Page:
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Does my toaster work in the freezer?

Ayan Allwan -

My Andersson -

Ever wondered how many bananas it takes to power a house? How many fireflies to match the brightness of the sun? Author, cartoonist, and engineer Randall Munroe was in Stockholm for his book “What If? 2”, a collection of some of the many intriguing viewer-submitted questions he answers on his blog “What If?”. Osqledaren interviewed him right before his book signing.

Randall doodled and studied physics in college, and worked at NASA before and after graduation. He later chose to focus full time on his stick-figure webcomic XKCD, which primarily made up his blog at the time. The ambiance in his publisher’s office in christmas-clad Gamla Stan was cozy, cut up saffron buns and coffee laid on the table, and Munroe tells us Stockholm is actually further north than the capital of Alaska! What else is there to find out from this man?

Do you want to tell us a little bit about “What If?” for anyone that hasn’t seen it?

I didn't really set out trying to answer people's questions. But since I was doing comics that are about math and science topics online, people would just ask me to settle arguments they were having about science things. It would be like, could you catch a ball that was thrown at 90% of the speed of light? Or, if Superman flew really fast, would he create a shockwave that did this or that? I'd drop everything else I was working on and spend like 8 hours coming up with an answer for them. And then I started thinking, if I'm spending this much time trying to figure these questions out, maybe other people would like to see the answers too. So I just put up a note on my site saying “You can send me questions!”, and started posting and putting together the first “What If?” book.

When did you think, oh, that actually works, people are excited about this?

There's a program at MIT where people who are interested in a certain topic can come and teach a class to high school students, and I decided to teach a class on energy. Energy is a weird concept, and I thought that it would be fun to try to explain to high schoolers. I found that the parts that were more like the normal physics lecture made me sympathize with my own professors. They would try to work through subjects with students who weren't necessarily interested or excited about it. Toward the end I thought, let's just try applying this to some real life questions. What if there was a fly that was made of antimatter and a fly that was made of matter, and they collided in this room? How far away would you have to be to survive? And suddenly everyone perks up, all of them were interested!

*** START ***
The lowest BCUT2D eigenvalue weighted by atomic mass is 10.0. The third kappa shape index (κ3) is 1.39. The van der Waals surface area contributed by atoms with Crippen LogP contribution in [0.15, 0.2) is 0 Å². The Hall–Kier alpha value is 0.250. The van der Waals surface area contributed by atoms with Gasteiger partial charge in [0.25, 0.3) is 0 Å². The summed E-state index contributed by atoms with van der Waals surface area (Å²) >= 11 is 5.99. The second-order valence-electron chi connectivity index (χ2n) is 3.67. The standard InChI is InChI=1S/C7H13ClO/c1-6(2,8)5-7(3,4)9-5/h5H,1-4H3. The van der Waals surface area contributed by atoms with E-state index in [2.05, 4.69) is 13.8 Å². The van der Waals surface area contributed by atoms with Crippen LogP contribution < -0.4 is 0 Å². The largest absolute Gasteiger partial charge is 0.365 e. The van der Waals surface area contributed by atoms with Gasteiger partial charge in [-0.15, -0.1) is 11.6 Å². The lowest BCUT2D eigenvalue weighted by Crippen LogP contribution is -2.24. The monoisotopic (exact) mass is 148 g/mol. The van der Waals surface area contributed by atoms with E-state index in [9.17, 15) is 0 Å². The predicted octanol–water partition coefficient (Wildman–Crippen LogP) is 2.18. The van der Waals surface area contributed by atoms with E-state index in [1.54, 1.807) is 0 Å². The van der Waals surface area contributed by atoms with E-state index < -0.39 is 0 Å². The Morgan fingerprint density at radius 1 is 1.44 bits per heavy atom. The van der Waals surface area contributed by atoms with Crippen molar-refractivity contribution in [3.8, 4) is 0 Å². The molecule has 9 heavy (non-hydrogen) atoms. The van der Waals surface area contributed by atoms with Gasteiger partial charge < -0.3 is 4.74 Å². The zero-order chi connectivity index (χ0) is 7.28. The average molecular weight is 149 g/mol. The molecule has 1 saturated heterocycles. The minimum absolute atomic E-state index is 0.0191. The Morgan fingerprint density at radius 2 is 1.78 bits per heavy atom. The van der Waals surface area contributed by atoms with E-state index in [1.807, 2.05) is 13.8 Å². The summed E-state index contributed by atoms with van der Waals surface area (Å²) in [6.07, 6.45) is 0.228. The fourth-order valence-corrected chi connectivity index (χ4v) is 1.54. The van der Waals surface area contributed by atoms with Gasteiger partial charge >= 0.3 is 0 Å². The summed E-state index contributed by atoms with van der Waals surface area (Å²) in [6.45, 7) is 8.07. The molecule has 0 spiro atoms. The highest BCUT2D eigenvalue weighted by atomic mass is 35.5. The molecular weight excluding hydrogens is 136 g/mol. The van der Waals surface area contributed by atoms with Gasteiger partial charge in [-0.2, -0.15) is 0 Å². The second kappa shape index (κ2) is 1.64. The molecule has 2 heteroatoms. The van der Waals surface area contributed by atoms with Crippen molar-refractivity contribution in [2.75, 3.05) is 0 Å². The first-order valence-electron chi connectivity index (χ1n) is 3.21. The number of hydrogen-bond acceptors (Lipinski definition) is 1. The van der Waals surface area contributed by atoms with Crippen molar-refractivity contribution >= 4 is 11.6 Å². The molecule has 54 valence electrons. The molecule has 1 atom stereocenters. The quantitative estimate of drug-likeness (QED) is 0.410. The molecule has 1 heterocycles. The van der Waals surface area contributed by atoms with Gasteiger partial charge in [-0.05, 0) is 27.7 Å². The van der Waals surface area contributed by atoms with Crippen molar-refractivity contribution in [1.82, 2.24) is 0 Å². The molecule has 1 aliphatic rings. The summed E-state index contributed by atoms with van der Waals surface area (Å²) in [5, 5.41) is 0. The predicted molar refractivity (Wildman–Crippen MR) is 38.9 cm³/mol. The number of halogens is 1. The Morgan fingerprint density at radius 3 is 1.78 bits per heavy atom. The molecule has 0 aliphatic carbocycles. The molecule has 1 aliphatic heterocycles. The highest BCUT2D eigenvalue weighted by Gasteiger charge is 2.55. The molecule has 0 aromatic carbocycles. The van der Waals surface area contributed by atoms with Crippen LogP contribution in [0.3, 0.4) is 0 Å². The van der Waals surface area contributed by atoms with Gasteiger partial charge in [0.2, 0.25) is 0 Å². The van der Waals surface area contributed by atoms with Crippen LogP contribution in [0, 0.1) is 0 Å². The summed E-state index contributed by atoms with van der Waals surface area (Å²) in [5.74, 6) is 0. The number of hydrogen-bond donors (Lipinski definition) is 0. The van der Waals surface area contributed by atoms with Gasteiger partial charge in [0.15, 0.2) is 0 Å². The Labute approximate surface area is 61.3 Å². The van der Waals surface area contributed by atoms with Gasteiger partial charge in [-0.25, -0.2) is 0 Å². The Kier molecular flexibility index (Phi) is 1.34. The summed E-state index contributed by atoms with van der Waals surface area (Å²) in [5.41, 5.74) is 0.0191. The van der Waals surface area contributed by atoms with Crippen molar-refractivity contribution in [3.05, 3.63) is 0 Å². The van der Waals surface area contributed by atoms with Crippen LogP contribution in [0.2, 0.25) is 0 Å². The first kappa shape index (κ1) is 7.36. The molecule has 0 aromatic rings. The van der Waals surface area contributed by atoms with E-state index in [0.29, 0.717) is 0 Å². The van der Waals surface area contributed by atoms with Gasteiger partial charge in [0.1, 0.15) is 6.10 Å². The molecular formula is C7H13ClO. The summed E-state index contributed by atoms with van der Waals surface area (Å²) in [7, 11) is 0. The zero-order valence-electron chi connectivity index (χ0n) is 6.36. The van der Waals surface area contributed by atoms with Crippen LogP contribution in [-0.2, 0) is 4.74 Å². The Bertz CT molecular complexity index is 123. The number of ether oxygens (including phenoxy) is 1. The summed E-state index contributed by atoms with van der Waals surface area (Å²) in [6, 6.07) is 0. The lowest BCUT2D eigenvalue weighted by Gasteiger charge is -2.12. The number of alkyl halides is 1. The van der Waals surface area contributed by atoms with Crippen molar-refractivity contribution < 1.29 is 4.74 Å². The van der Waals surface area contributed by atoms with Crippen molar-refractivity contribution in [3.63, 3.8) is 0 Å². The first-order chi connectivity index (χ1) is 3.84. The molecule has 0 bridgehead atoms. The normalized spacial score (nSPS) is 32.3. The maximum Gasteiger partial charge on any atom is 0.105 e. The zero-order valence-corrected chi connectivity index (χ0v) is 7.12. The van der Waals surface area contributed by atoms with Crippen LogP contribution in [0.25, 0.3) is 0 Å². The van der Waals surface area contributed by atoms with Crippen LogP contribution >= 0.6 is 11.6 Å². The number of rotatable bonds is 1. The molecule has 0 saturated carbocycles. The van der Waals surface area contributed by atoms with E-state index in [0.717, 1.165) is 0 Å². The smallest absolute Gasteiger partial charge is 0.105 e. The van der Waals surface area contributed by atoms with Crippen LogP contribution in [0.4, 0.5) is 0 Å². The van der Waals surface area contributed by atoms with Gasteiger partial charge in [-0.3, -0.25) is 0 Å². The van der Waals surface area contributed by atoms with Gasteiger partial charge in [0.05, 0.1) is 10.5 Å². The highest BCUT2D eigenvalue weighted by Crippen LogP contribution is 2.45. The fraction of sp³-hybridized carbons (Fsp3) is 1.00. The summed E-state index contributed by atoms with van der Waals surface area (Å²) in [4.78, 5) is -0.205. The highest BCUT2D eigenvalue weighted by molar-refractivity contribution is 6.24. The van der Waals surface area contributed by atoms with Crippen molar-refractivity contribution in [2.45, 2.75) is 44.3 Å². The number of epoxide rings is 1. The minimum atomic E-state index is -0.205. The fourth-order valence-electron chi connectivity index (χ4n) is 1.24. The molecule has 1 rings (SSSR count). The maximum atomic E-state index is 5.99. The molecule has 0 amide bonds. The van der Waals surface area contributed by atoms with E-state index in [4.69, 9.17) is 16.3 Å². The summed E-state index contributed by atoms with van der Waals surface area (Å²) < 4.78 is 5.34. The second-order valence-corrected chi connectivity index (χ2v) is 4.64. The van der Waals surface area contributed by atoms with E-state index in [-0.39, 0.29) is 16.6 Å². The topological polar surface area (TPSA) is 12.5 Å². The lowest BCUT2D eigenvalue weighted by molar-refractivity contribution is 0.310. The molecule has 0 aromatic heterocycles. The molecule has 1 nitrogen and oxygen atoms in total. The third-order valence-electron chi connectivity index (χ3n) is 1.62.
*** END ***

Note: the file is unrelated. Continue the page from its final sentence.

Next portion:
I remember having these boring introductory classes when I started university - and then reading “What If?” and going through the same process that you might have during your research: 50 tabs and 27 PDFs open on my laptop, suddenly realizing it’s 3am! Why do you think that was so much more exciting than my university classes?

I think there's something inherently satisfying about having a puzzle and realizing you have the tools to solve it. I don't know why that is. There are lots of questions that everyday life doesn't give us the tools to answer. Like, if the moon collided with the Earth, what would it be like? You can sort of guess at it, but I feel like it opens up a lot of the world when you have these tools that let you find answers that you can't get through ordinary experience.

Do you think there's a way to combine our education with humor and absurd questions?

I think so. Teaching is really hard and I don't know what the right answer is for getting every kid interested in something or whether that is even a goal that makes sense. The way I go into it is just to try to share things I find interesting and say, if you like this stuff, here's what I've learned, here's what I've found. But you can't apply the same tone and the same material everywhere. A lot of the time what is funny or what is a useful reference for people varies depending on if people grew up watching the same TV show or like the same kinds of jokes as you. If you're writing a textbook that's going to be used by everyone, you have to sometimes pare it down to the more dry, abstract stuff, in order to make it accessible. Sort of like the emergency exit signs. You don't want to make them too fancy, right?